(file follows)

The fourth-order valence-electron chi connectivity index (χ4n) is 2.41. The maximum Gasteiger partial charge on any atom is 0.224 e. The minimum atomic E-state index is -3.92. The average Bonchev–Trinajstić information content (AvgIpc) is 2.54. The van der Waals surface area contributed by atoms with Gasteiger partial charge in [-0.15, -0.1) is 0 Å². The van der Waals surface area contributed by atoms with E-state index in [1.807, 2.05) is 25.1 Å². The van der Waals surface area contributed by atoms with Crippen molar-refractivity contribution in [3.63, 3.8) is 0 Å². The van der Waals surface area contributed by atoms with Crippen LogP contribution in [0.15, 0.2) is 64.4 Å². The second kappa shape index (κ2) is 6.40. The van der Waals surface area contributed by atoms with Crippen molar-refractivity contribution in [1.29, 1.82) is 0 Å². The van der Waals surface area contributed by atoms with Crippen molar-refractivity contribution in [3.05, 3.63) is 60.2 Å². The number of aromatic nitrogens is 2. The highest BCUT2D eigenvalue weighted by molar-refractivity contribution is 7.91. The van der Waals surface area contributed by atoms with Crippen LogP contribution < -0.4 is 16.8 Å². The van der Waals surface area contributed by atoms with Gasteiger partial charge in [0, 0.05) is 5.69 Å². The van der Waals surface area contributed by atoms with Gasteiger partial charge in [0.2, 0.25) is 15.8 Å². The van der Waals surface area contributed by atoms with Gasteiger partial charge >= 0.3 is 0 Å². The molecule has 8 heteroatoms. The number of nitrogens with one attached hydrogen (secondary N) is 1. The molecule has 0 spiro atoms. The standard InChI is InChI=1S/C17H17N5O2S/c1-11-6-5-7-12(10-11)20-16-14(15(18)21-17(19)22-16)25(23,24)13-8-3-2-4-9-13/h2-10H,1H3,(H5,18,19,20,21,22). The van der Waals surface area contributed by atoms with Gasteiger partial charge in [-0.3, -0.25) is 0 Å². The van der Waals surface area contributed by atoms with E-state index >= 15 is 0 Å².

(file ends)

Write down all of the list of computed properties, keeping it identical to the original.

The fourth-order valence-electron chi connectivity index (χ4n) is 2.41. The maximum Gasteiger partial charge on any atom is 0.224 e. The minimum atomic E-state index is -3.92. The average Bonchev–Trinajstić information content (AvgIpc) is 2.54. The van der Waals surface area contributed by atoms with Gasteiger partial charge in [-0.15, -0.1) is 0 Å². The van der Waals surface area contributed by atoms with E-state index in [1.807, 2.05) is 25.1 Å². The van der Waals surface area contributed by atoms with Crippen molar-refractivity contribution in [3.63, 3.8) is 0 Å². The van der Waals surface area contributed by atoms with Crippen LogP contribution in [0.15, 0.2) is 64.4 Å². The second kappa shape index (κ2) is 6.40. The van der Waals surface area contributed by atoms with Crippen molar-refractivity contribution in [1.29, 1.82) is 0 Å². The van der Waals surface area contributed by atoms with Crippen molar-refractivity contribution in [3.05, 3.63) is 60.2 Å². The number of aromatic nitrogens is 2. The highest BCUT2D eigenvalue weighted by molar-refractivity contribution is 7.91. The van der Waals surface area contributed by atoms with Crippen LogP contribution < -0.4 is 16.8 Å². The van der Waals surface area contributed by atoms with Gasteiger partial charge in [0, 0.05) is 5.69 Å². The van der Waals surface area contributed by atoms with Gasteiger partial charge in [0.2, 0.25) is 15.8 Å². The van der Waals surface area contributed by atoms with Gasteiger partial charge >= 0.3 is 0 Å². The molecule has 8 heteroatoms. The number of nitrogens with one attached hydrogen (secondary N) is 1. The molecule has 0 spiro atoms. The standard InChI is InChI=1S/C17H17N5O2S/c1-11-6-5-7-12(10-11)20-16-14(15(18)21-17(19)22-16)25(23,24)13-8-3-2-4-9-13/h2-10H,1H3,(H5,18,19,20,21,22). The van der Waals surface area contributed by atoms with Gasteiger partial charge in [-0.3, -0.25) is 0 Å². The van der Waals surface area contributed by atoms with E-state index >= 15 is 0 Å².